Aristotle's Rhetoric Theory Essay

2283 Words Apr 9th, 2011 10 Pages

Rhetorical Theory centered on the 4th Century BC writings of Aristotle. Aristotle’s Rhetoric

was the seminal work which was later revised by others including Kenneth Burke (dramatism)

and Toulmin (argument model). George A. Kennedy (2004) wrote the most respected,

authoritative and explanatory translation of Aristotle’s Rhetoric but an older translation by W.

Rhys Roberts (1954) is available online for free. Aristotle’s mentor, Plato (385 BC), reacted

to the unjust rule of Athenian culture, first defining rhetoric in negative terms as a dangerous

form of flattery and the persuasion of uneducated mobs of people in courts and assemblies.

Aristotle re-defined rhetoric in positive terms as the
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Ethos was a Greek word that applies to the guiding beliefs or ideas set forth by the

speaker. Aristotle taught that a speaker could inspire the audience’s confidence by creating an

image of himself as a person of good moral character with good sense and good will. Logos,

a Greek term used by Heraclitus (535-475 BC), refers to the principle of order and knowledge.

Aristotle used logos to refer to reasoned discourse. Pathos represented the appeal to the

audience’s emotions and passions as well as the speakers’ perception of his own character and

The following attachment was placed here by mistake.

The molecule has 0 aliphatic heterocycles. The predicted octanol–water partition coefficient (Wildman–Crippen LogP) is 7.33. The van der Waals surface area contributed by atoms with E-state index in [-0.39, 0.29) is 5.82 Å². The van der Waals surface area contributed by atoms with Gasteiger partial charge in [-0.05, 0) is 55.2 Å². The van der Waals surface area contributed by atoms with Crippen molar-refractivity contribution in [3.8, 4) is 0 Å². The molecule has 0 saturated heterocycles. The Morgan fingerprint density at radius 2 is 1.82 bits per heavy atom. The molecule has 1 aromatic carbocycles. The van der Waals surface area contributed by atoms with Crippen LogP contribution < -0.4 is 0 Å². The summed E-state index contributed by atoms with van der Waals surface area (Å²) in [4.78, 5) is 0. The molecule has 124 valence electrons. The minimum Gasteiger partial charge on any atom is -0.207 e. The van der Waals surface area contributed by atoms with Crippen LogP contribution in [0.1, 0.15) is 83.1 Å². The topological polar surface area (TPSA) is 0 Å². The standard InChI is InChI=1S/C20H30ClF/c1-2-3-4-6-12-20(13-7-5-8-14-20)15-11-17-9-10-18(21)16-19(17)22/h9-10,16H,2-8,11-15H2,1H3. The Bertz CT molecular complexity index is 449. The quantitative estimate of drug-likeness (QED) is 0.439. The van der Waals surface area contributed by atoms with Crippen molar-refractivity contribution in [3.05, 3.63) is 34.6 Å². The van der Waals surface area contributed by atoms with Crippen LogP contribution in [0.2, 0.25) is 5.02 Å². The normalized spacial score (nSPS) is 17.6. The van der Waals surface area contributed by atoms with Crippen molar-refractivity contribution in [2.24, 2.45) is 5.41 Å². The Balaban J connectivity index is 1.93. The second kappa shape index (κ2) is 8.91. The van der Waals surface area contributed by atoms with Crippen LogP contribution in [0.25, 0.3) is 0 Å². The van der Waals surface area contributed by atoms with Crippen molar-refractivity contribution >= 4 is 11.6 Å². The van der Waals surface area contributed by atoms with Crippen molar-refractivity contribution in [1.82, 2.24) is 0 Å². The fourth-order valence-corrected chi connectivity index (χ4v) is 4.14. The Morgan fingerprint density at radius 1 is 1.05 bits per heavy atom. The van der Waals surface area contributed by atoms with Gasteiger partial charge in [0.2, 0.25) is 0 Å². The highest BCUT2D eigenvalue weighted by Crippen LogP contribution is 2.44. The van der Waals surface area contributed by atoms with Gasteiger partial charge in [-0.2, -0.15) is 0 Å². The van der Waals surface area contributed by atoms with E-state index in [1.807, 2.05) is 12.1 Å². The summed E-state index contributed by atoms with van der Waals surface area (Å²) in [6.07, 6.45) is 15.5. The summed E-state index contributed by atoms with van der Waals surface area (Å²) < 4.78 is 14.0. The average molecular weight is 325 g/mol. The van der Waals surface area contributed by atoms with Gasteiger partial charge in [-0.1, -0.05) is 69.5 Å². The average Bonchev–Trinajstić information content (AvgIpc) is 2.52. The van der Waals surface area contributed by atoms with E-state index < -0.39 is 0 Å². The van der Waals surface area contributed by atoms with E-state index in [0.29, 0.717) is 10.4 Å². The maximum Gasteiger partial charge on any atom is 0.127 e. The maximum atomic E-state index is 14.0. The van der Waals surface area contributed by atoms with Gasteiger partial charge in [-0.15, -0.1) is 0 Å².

Boris Aberšek and Metka Kordigel Aberšek (2010) summarize, “Aristotle teaches us that a speaker’s ability to persuade is based on how well the speaker appeals to his or her audience in three different areas: ethos (ethical appeals), pathos (emotional appeals), and logos (logical appeals) (Lewis, 1991). These areas are what later rhetoricians have called the Rhetorical Triangle: ethos, pathos logos. Within the rhetorical triangle EQUILATERALITY is essential because its equal sides and angles illustrate the concept that all three appeals are equally important. Additionally, common rhetoric courses for engineers mostly forget to teach about the BALANCE of the logos, ethos and pathos. The dominance of one of the aspects (for instance logos) is likely to produce an argument that the readers will either find unconvincing or they

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